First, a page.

What Black History Month Should Be

Black History Month is upon us once again, and with it comes a parade of facts to enlighten the nation on the contributions blacks have made to America. There will be children reciting famous lines from "I Have A Dream," high school students writing about George Washington Carver and his peanuts and probably some game shows questions on African-American inventors. Once March arrives, the nation will collectively pat itself on the back for having done its due diligence in paying homage to a few heroic black figures.

If this is all that happens, then the month has been for naught.

The rote recitation of black achievements is an abridged version of a rich history presented as a sloppily composed slide presentation. Facts are important, of course, but they are wholly insufficient. If this is indeed the extent of the celebration, we will have missed another opportunity to bring the black American experience to life and render from it its true, intrinsic value.

The current aim of Black History Month should not be the construction of a mere timeline of events and personas. Instead, it should be to explore the many and varied journeys of our black citizens today. This approach will inherently intersect with the seminal moments in black history while also providing an accompanying personal narrative that commands a deeper appreciation. In this way, facts in textbooks leap off the page and become life-changing inspirations more accessible to all Americans.

National African American History Month began in 1926 as Negro History Week by historian Dr. Carter G. Woodson. A week in February was chosen because it housed the birthdays of Abraham Lincoln and Frederick Douglass. Eventually, due to popularity, it was expanded to the entire month. In addition to the goal of educating the American populace, renowned historian Allen Ballard wrote that its purpose was to give blacks "an intellectual and emotional anchor in the midst of overt racism, legal segregation and the attendant myths of white superiority."

If it was initially an anchor, it should now be a vessel; one that sets sails and takes the country on a journey through the troubled waters of the African-American experience.

In the early years, it made sense for the celebration to be a simple introduction to the black characters and achievements left out of white and black segregated classrooms. But since then, the remembrance has not evolved with society's progress. The month still has the feel of a series of "did you know" trivia questions with little context or exploration of its deeper meaning. History is a quest, not a list of dates and names.

Besides, as others have noted, there is simply no extracting black history from American history. For example, why must we wait until February to talk about Carver's development of crop rotation methods that tremendously increased yields and continues to be central to the farming industry? This fact is integral to any serious discussion about the American agrarian capitalism that predated the Industrial Revolution and still persists in today's agribusiness.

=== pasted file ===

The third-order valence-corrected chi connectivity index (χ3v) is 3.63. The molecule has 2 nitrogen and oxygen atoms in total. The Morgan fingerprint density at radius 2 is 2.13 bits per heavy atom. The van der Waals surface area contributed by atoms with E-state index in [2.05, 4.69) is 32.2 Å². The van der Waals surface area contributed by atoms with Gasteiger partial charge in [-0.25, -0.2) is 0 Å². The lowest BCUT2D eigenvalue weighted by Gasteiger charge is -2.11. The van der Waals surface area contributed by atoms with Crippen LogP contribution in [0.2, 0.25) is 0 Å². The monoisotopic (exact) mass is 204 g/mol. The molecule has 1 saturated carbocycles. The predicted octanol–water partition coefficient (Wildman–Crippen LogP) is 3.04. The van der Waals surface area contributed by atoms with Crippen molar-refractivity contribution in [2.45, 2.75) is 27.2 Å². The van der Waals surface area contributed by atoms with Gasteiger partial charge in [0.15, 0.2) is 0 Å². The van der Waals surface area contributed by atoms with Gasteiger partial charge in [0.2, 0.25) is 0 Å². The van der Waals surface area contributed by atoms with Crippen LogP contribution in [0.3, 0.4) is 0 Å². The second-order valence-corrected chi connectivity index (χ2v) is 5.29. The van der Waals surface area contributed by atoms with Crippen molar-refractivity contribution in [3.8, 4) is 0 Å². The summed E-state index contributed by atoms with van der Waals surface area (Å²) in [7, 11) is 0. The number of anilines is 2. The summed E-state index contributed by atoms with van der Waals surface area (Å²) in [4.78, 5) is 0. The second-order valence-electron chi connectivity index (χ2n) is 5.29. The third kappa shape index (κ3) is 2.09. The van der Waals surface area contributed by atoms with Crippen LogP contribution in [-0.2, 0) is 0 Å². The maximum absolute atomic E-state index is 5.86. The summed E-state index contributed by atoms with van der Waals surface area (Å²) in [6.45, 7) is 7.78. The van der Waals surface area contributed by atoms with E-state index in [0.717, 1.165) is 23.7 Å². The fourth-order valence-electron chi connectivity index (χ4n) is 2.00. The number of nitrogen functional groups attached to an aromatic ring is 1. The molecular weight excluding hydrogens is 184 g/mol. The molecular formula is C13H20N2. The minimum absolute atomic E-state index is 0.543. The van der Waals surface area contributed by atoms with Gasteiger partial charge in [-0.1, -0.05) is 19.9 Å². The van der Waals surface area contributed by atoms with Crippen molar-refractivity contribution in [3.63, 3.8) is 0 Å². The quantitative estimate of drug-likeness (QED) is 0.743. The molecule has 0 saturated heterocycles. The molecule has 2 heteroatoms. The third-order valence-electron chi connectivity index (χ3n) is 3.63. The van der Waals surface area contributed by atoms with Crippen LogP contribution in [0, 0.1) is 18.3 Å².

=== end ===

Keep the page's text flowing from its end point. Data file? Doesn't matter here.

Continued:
Carver did not make contributions solely intended for black America; he was a black man who made contributions to all of America. Let's discuss his path instead of relegating him to the peanut gallery. There may be interest in the fact, but there is power in the story.

This isn't an abstract concept; it's personal. Black History Month taught me that Booker T. Washington was the first black man to have dinner with the President at the White House. Interesting, sure. But the more compelling context is that the event touched my great-grandparents and forged my family's path for the next century when they named their son after the president, Theodore Roosevelt. Through lynchings, Jim Crow, the Civil Rights Movement, black power and the mainstreaming of black celebrity, this latest chapter in our story concluded with my dinner with the first black president of the United States.

Black history is this sort of century-long journey that evinces the faith of a family, even when it presents harsh realities. While the above may sound especially American, the forced immigration of my male African ancestor to this land and the forced removal of my female Native American ancestor from this land is equally American. This month should focus on the exploration of these hard truths.

My story isn't special. The exceptionality of the black experience is common. Our country's black citizens have incredible stories of resilience and belief in the American dream that are worthy of national focus. Every single one of them.

The White House will once again make a national proclamation that formally designates February as the month to focus on the history of black Americans. This year, and for years to come, we should all explore our own stories and share them with the world. This is the best way to appreciate the unique African-American journey and celebrate Black History Month.